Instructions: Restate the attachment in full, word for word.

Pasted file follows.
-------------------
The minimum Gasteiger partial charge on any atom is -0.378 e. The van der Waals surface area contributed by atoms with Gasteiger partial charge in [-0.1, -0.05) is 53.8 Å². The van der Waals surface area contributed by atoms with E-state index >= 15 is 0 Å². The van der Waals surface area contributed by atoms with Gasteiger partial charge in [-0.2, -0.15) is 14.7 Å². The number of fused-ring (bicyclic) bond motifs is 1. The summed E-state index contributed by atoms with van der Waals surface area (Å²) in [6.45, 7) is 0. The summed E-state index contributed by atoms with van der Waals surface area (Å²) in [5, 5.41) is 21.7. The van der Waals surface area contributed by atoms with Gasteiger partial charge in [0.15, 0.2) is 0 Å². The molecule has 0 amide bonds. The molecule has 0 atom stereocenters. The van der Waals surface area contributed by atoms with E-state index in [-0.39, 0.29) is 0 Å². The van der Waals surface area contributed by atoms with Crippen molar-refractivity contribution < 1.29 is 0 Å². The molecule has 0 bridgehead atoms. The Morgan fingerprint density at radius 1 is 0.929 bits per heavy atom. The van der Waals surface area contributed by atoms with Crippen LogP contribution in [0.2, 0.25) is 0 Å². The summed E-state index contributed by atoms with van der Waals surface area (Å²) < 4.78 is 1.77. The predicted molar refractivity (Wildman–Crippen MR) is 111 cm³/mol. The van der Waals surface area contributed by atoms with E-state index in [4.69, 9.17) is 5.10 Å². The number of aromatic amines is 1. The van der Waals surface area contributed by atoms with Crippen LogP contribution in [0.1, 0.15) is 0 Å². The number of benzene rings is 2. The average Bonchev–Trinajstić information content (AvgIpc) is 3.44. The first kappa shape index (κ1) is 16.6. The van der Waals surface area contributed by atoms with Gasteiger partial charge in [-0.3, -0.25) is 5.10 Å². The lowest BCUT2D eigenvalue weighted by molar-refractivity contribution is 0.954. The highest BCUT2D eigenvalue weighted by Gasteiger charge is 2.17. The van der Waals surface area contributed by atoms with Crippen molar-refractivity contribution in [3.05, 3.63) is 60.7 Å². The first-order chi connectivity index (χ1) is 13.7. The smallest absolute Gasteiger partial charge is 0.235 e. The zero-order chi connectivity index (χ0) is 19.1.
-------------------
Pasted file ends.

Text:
The minimum Gasteiger partial charge on any atom is -0.378 e. The van der Waals surface area contributed by atoms with Gasteiger partial charge in [-0.1, -0.05) is 53.8 Å². The van der Waals surface area contributed by atoms with E-state index >= 15 is 0 Å². The van der Waals surface area contributed by atoms with Gasteiger partial charge in [-0.2, -0.15) is 14.7 Å². The number of fused-ring (bicyclic) bond motifs is 1. The summed E-state index contributed by atoms with van der Waals surface area (Å²) in [6.45, 7) is 0. The summed E-state index contributed by atoms with van der Waals surface area (Å²) in [5, 5.41) is 21.7. The van der Waals surface area contributed by atoms with Gasteiger partial charge in [0.15, 0.2) is 0 Å². The molecule has 0 amide bonds. The molecule has 0 atom stereocenters. The van der Waals surface area contributed by atoms with E-state index in [-0.39, 0.29) is 0 Å². The van der Waals surface area contributed by atoms with Crippen molar-refractivity contribution < 1.29 is 0 Å². The molecule has 0 bridgehead atoms. The Morgan fingerprint density at radius 1 is 0.929 bits per heavy atom. The van der Waals surface area contributed by atoms with Crippen LogP contribution in [0.2, 0.25) is 0 Å². The summed E-state index contributed by atoms with van der Waals surface area (Å²) < 4.78 is 1.77. The predicted molar refractivity (Wildman–Crippen MR) is 111 cm³/mol. The van der Waals surface area contributed by atoms with E-state index in [4.69, 9.17) is 5.10 Å². The number of aromatic amines is 1. The van der Waals surface area contributed by atoms with Crippen LogP contribution in [0.1, 0.15) is 0 Å². The number of benzene rings is 2. The average Bonchev–Trinajstić information content (AvgIpc) is 3.44. The first kappa shape index (κ1) is 16.6. The van der Waals surface area contributed by atoms with Gasteiger partial charge in [-0.3, -0.25) is 5.10 Å². The lowest BCUT2D eigenvalue weighted by molar-refractivity contribution is 0.954. The highest BCUT2D eigenvalue weighted by Gasteiger charge is 2.17. The van der Waals surface area contributed by atoms with Crippen molar-refractivity contribution in [3.05, 3.63) is 60.7 Å². The first-order chi connectivity index (χ1) is 13.7. The smallest absolute Gasteiger partial charge is 0.235 e. The zero-order chi connectivity index (χ0) is 19.1.